Monday, June 8, 2020

Why is the stock market doing fairly well, while we expect economy to go into recession

There is no doubt the economy globally is getting into a recession. Technically, recession is when an economy faces a decline in two consecutive quarters. Most economies are facing lockdowns situation between the end of first quarter and second quarter of 2020. That by itself would have caused a technical recession for the 2 quarters. For some economies that are dependent on foreign purchases of our services, goods (such as Malaysia, Singapore, Thailand), even if we do well for our local economy, lower demand from overseas would cause a recession nevertheless. What is in most economists and government would be not to allow prolonged recession which is what we termed as depression. In short today, the argument is to whether we are moving into a depression or not and how to prevent it.

This time around people have been shocked by the so-called disconnect between the general economy (which we called Main Street) and stock market. In US, while technical unemployment is registering close to 20%, its Wall Street (stock market) is actually registering record numbers (Nasday which is mainly for technology stocks). Many stock markets although have not been registering as good numbers as Wall Streets, it nevertheless has rebounded and seemed to be doing well. KLCI which is the main blue chips stocks in Malaysia, is not at 1,556 points after touching a low of 1,219 on 19 March 2020, days after the Movement Control was announced. Our peak was about 1,878 points, the period when oil price was still registering above USD100. Hence, I would call it that the market is now at midpoint. However, the economy is seemingly going to suffer beyond the mid-point level for the stock market as we suffered a what I would call a double whammy - COVID-19 pandemic and low oil price (our economy is dependent to a large extent on oil).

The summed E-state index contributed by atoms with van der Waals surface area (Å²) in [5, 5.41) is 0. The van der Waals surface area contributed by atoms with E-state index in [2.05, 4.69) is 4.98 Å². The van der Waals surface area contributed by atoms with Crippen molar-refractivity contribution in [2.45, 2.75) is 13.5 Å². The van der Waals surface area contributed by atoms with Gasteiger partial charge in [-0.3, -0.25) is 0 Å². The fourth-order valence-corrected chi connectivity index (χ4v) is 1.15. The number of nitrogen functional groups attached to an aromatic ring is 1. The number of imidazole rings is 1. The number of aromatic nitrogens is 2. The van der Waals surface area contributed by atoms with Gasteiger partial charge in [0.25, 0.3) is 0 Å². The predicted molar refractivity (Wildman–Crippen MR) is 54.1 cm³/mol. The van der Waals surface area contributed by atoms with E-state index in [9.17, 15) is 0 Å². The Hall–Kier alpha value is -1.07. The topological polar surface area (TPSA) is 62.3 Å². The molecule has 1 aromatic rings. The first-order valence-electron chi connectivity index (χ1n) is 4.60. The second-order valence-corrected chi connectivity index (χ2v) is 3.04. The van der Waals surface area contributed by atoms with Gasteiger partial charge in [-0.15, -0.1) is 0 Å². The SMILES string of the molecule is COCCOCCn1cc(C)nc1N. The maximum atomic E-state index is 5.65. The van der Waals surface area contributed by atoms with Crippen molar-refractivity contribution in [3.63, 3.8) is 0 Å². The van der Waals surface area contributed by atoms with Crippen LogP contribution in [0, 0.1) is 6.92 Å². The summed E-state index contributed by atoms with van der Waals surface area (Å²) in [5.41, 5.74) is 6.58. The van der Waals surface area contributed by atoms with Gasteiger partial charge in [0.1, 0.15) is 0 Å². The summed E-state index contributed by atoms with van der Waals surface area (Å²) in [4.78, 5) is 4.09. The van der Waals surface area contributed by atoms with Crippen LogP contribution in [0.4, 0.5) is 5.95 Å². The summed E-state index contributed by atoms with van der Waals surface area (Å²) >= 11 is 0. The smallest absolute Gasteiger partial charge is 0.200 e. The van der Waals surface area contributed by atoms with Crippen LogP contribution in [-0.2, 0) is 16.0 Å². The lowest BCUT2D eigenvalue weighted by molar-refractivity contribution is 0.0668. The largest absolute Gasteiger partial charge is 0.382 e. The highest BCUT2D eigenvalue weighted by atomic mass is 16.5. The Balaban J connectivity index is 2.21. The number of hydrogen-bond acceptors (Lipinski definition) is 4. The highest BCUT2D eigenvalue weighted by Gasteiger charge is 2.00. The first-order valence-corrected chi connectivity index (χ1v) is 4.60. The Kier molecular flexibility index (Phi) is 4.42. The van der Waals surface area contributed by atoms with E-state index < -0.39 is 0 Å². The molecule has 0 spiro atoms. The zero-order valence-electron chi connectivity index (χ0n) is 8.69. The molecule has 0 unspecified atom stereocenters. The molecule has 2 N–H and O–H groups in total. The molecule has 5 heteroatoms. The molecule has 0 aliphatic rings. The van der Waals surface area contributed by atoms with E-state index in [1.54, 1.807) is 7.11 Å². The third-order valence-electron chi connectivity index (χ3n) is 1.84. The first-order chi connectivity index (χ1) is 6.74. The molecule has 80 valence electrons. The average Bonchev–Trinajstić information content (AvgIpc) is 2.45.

Now the question is why is the stock market holding up? Here are a few explanations.

Emergence of retail investors

I have been investing in the market for a while. The last time I have seen the huge participation from retail was 1997 - prior to the last major Asian financial crisis. During then, we were trading at what we called T+7, which was we only pay 7 days after we made our trade. Today it is T+2. Hence, during then a lot of people were playing contra - where we do not have to pay for the trade until many days later. Hence, during the trade, if the stock rises, we do not need to pay any money for the purchase. Since the crisis, with EPF (a very large fund) started to come into the stock market, retail players started to dwindle. The market has been largely determined by how EPF and several smaller others wanted the market to be (together with smallish foreign institutional funds).

The emergence of the retail investors seemingly is appearing from the lockdowns. I have started to hear doctors, lawyers, young professionals, executives started exploring the market. I call this healthy as it is obviously a financial lesson for many of them whether they made money or not. (I am not worried of rich doctors losing money in the market and started learning about fundamentals - they can learn fast)

One of the stockbroking license holder which focuses on retail (Rakuten) for the first time experience profits. Now, whether post COVID-19 these retail investors remain. I hope so, as the market is starved of new groups of investors. Imagine, how eager for us to hope for this group while these new investors whom have been looking at other asset classes such as bitcoins, forex are now putting some attentions on stocks. The focus now is for them to make money over the long term rather than losing and leave.

Stocks as alternatives for other investment assets

As mentioned above, while the younger generations have gone into other kinds of investments, this time around those alternatives are not doing well. Those includes commodities mainly and to a smaller extent bonds.

It helps when in US, the largest of the stocks such as Amazon, Microsoft, Netflix are expected to report record numbers. In Malaysia, those are the rubber gloves companies. It does help to spur the stock market economy as there are no substitutes for investing into rubber gloves companies if not investing into the stock market. Similarly, there is no other way to invest into Amazon.

Flush with liquidities